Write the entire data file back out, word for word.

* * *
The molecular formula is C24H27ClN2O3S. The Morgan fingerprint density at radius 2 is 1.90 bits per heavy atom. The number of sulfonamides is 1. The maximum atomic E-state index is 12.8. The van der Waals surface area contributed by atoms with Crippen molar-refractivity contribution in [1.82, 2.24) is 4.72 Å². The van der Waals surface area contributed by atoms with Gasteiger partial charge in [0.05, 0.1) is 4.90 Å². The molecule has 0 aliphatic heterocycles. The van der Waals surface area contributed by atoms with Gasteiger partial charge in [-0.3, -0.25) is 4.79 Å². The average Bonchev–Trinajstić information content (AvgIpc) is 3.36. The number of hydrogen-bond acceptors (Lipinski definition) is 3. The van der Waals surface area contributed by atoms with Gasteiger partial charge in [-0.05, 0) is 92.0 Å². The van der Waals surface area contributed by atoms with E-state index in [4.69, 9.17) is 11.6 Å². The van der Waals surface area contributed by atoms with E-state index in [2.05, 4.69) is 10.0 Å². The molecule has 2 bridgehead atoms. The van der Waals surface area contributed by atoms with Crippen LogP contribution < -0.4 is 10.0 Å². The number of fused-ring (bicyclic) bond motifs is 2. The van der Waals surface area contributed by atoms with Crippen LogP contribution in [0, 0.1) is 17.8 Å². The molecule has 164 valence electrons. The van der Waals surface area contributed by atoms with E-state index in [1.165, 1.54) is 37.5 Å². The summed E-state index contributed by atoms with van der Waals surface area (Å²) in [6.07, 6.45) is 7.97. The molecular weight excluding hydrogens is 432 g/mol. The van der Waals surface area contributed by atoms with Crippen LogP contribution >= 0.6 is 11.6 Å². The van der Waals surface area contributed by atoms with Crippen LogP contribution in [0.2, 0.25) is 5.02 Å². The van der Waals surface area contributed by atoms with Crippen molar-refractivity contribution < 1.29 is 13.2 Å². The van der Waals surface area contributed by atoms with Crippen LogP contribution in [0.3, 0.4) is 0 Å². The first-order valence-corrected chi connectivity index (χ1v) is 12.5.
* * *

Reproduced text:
The molecular formula is C24H27ClN2O3S. The Morgan fingerprint density at radius 2 is 1.90 bits per heavy atom. The number of sulfonamides is 1. The maximum atomic E-state index is 12.8. The van der Waals surface area contributed by atoms with Crippen molar-refractivity contribution in [1.82, 2.24) is 4.72 Å². The van der Waals surface area contributed by atoms with Gasteiger partial charge in [0.05, 0.1) is 4.90 Å². The molecule has 0 aliphatic heterocycles. The van der Waals surface area contributed by atoms with Gasteiger partial charge in [-0.3, -0.25) is 4.79 Å². The average Bonchev–Trinajstić information content (AvgIpc) is 3.36. The number of hydrogen-bond acceptors (Lipinski definition) is 3. The van der Waals surface area contributed by atoms with Gasteiger partial charge in [-0.05, 0) is 92.0 Å². The van der Waals surface area contributed by atoms with E-state index in [4.69, 9.17) is 11.6 Å². The van der Waals surface area contributed by atoms with E-state index in [2.05, 4.69) is 10.0 Å². The molecule has 2 bridgehead atoms. The van der Waals surface area contributed by atoms with Crippen LogP contribution < -0.4 is 10.0 Å². The number of fused-ring (bicyclic) bond motifs is 2. The van der Waals surface area contributed by atoms with Crippen LogP contribution in [0, 0.1) is 17.8 Å². The molecule has 164 valence electrons. The van der Waals surface area contributed by atoms with E-state index in [1.165, 1.54) is 37.5 Å². The summed E-state index contributed by atoms with van der Waals surface area (Å²) in [6.07, 6.45) is 7.97. The molecular weight excluding hydrogens is 432 g/mol. The van der Waals surface area contributed by atoms with Crippen LogP contribution >= 0.6 is 11.6 Å². The van der Waals surface area contributed by atoms with Crippen LogP contribution in [0.2, 0.25) is 5.02 Å². The van der Waals surface area contributed by atoms with Crippen molar-refractivity contribution < 1.29 is 13.2 Å². The van der Waals surface area contributed by atoms with Crippen LogP contribution in [0.3, 0.4) is 0 Å². The first-order valence-corrected chi connectivity index (χ1v) is 12.5.